The whole scaring, growling, pretending to be mad, etc. has come to a screeching halt.
We have been much more firm and have given him consequences for his negative behaviour and have followed through with: no park today (for not listening to teachers), taking the costumes away (for scaring sister), time outs, etc. for various other things. We're firm but put the blame back on him by saying, "Wow, sorry you chose not to listen to your teacher, it's a shame we won't be able to go to the park this evening..."
I know this doesn't work on every kid - especially those with impulse control issues or ADHD, etc. but Cooper can control his actions or suffer the consequences.
It's totally worked - duh, right?!
Well, he's been so good up until this point, we've not really had to do anything too drastic!
So now we know.
We're basically following the Love and Logic technique - I love this way of thinking, it's so, uh, logical!
Every day when I pick them up from school, they say, "I didn't get any write-ups today!!" and they're so proud. Of course I make a big deal of it and the teacher does too saying that they tried really hard today and succeeded! I call Jim on the way home and tell him how good they were - loudly of course!
Cooper's teacher said she felt he has made a leap forward with maturity this past week or so... we felt the same thing. Hmmmm, could discipline be the answer?!
Kara is doing well too. Her biting has almost completely stopped. I talk to her everyday and say, "What will you do if someone makes you mad?" She'll say, "Not bite. Say NO! and tell the teacher." It's definitely gotten better. The school director says her behaviour is completely normal for a 3 year old. They are still working out how to deal with strong emotions at this age but that talking to her about it every day will help.
She continues to be a genuinly sweet, loving child and only wants to please others.
There are rare times that we have to put her in time-out and that's when she runs away from us for some reason. She's a runner, that one. We're working on it and it's getting better.
So Cooper has this thing he's been doing for a couple of months now, where he growls and puts up his hands and says in this raspy, growly voice, "I'm Batman!".
Then he proceeds to scare Kara and gets right up in her face. Sometimes he pinches or just touches her with his hands stretched out... of course she cries and he does it over and over again.
We've told him that Batman is nice and he gets the bad guys and brings them to the police, etc.
We've told him that it's bad manners to scare anyone.
We've told him over and over that he's acting too silly and to stop.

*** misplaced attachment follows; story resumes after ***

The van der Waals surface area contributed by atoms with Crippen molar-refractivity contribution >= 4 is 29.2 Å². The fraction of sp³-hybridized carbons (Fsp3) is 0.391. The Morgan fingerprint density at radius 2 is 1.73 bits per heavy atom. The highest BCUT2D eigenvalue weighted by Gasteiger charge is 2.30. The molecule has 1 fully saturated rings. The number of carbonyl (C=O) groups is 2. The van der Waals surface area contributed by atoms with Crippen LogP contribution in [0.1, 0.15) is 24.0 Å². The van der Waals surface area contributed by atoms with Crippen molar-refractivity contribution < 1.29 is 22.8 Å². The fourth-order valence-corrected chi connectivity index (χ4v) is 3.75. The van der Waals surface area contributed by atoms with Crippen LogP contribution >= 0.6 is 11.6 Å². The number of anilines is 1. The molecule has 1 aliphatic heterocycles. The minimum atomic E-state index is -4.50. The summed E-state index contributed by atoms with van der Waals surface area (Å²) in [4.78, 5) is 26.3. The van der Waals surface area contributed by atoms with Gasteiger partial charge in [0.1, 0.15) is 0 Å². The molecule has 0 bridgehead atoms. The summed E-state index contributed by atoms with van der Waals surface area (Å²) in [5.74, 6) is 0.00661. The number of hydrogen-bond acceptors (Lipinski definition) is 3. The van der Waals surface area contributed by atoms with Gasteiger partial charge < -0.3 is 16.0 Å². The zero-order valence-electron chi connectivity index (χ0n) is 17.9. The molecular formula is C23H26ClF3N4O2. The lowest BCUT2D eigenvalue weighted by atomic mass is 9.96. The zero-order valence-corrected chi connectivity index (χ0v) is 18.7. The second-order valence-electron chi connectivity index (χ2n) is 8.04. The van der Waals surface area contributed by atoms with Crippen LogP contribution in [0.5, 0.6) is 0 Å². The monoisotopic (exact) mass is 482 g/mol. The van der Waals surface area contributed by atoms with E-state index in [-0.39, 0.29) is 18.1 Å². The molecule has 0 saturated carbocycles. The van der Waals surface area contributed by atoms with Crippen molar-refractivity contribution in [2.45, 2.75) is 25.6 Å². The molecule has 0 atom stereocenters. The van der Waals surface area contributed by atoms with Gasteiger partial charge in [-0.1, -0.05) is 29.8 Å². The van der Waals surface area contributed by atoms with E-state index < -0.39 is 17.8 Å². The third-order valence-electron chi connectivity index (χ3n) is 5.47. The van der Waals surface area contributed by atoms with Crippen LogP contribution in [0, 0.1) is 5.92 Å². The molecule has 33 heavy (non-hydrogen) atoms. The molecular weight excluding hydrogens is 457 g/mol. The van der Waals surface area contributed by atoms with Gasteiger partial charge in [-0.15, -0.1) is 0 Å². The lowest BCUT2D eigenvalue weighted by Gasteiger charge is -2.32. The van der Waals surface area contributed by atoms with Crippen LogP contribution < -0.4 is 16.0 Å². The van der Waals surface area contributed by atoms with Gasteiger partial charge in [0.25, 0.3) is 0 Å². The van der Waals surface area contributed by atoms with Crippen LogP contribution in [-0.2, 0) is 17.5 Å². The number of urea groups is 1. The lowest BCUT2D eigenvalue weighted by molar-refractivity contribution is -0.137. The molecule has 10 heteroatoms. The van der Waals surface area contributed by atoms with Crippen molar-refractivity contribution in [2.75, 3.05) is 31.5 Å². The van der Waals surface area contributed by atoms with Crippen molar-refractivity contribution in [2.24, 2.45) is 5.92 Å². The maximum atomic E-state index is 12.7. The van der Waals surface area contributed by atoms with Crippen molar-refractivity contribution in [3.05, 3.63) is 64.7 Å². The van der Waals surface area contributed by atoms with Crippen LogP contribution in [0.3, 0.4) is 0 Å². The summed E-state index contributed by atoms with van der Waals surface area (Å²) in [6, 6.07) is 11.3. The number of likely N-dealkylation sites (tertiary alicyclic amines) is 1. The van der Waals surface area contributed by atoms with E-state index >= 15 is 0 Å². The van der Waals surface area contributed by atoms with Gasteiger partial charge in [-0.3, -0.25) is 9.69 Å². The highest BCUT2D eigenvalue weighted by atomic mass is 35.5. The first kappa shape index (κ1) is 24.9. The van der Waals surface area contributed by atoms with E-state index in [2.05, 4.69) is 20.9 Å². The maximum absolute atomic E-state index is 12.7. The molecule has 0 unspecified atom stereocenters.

We've told him not to touch Kara - or anyone.
He'll just say OK, or SORRY in a sing songy voice then do it again in 10 minutes.
(It's REALLY getting on our nerves!- especially the non-chalant 'sorrrrrrry').
This has come from a school friend - not surprising - and now Cooper is often getting write-ups (sad faces) at school for disrupting behaviour, not cooperating with the teachers, not listening, etc.
It seems he doesn't know how to, or won't, turn off the silliness.
We've tried various things to reprimand him for his behaviour.
He's been put in time out for repeatedly disobeying us.
There's no t.v. when he gets a write up (however, that's unfair to Kara)
Today, we will go to the Rodeo IF they don't get any write ups.
Next we will take his costumes away for a few days if he continues the scaring. (But he does it with or without his costume on)
We've been very positive, saying you can do it, you're a big boy. Listen to your teachers if they tell you to stop acting silly.
He does respond to positive reinforcement better than negative though because when we are positive, he'll say, Look Mommy, watch me, then he'll hug and kiss Kara. It's very sweet and we make a big deal over him being nice and gentle towards her.
We have a sticker behaviour chart that I haven't instilled yet, but that may be the answer.
We still need to try a few more things.
I keep wondering though, is this just a 'boy' thing, or is it a problem in the making?
We've been told by a teacher friend of ours that we need to nip it in the bud NOW before he turns into the class clown and that becomes his M.O.
He can be such a sweet, kind, caring, gentle little guy when he wants to be but most of the time, he's just a crazy little man.
In October 2008, we brought home 2 amazing, crazy, fun, smart, beautiful, healthy toddlers from Russia.
Now we live to tell about it.
We welcome your words of encouragement and/or advice!
Thanks for reading!